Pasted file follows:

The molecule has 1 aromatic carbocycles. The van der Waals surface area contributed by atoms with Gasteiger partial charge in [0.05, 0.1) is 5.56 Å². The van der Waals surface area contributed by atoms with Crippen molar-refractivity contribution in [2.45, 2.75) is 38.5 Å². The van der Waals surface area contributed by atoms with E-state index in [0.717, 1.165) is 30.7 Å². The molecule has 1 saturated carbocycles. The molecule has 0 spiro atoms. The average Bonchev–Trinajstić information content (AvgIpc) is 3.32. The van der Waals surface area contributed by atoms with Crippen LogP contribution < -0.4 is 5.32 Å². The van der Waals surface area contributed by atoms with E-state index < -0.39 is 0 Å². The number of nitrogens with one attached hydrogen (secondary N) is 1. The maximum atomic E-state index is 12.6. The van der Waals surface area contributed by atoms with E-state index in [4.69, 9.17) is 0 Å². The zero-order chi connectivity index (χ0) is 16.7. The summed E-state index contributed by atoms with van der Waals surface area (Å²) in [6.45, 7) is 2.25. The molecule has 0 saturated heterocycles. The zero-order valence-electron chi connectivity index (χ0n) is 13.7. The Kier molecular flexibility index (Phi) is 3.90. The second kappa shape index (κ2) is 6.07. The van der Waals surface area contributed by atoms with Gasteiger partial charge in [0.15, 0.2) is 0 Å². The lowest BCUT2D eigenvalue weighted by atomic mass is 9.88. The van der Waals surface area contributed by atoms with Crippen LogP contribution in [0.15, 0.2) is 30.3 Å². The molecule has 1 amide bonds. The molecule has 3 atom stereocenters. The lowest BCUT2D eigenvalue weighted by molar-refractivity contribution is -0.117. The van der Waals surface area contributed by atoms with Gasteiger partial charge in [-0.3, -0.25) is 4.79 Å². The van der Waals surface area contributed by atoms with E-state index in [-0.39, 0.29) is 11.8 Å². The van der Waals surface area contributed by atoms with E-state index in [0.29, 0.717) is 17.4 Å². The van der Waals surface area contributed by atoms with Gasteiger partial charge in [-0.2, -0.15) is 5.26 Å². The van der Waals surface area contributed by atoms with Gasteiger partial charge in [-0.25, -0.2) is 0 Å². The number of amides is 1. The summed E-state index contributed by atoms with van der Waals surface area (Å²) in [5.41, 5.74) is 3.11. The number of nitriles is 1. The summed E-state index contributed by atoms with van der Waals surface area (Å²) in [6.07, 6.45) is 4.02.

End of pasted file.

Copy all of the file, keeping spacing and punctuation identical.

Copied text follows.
The molecule has 1 aromatic carbocycles. The van der Waals surface area contributed by atoms with Gasteiger partial charge in [0.05, 0.1) is 5.56 Å². The van der Waals surface area contributed by atoms with Crippen molar-refractivity contribution in [2.45, 2.75) is 38.5 Å². The van der Waals surface area contributed by atoms with E-state index in [0.717, 1.165) is 30.7 Å². The molecule has 1 saturated carbocycles. The molecule has 0 spiro atoms. The average Bonchev–Trinajstić information content (AvgIpc) is 3.32. The van der Waals surface area contributed by atoms with Crippen LogP contribution < -0.4 is 5.32 Å². The van der Waals surface area contributed by atoms with E-state index < -0.39 is 0 Å². The number of nitrogens with one attached hydrogen (secondary N) is 1. The maximum atomic E-state index is 12.6. The van der Waals surface area contributed by atoms with E-state index in [4.69, 9.17) is 0 Å². The zero-order chi connectivity index (χ0) is 16.7. The summed E-state index contributed by atoms with van der Waals surface area (Å²) in [6.45, 7) is 2.25. The molecule has 0 saturated heterocycles. The zero-order valence-electron chi connectivity index (χ0n) is 13.7. The Kier molecular flexibility index (Phi) is 3.90. The second kappa shape index (κ2) is 6.07. The van der Waals surface area contributed by atoms with Gasteiger partial charge in [0.15, 0.2) is 0 Å². The lowest BCUT2D eigenvalue weighted by atomic mass is 9.88. The van der Waals surface area contributed by atoms with Crippen LogP contribution in [0.15, 0.2) is 30.3 Å². The molecule has 1 amide bonds. The molecule has 3 atom stereocenters. The lowest BCUT2D eigenvalue weighted by molar-refractivity contribution is -0.117. The van der Waals surface area contributed by atoms with Gasteiger partial charge in [-0.3, -0.25) is 4.79 Å². The van der Waals surface area contributed by atoms with E-state index in [-0.39, 0.29) is 11.8 Å². The van der Waals surface area contributed by atoms with E-state index in [0.29, 0.717) is 17.4 Å². The van der Waals surface area contributed by atoms with Gasteiger partial charge in [-0.2, -0.15) is 5.26 Å². The van der Waals surface area contributed by atoms with Gasteiger partial charge in [-0.25, -0.2) is 0 Å². The number of amides is 1. The summed E-state index contributed by atoms with van der Waals surface area (Å²) in [5.41, 5.74) is 3.11. The number of nitriles is 1. The summed E-state index contributed by atoms with van der Waals surface area (Å²) in [6.07, 6.45) is 4.02.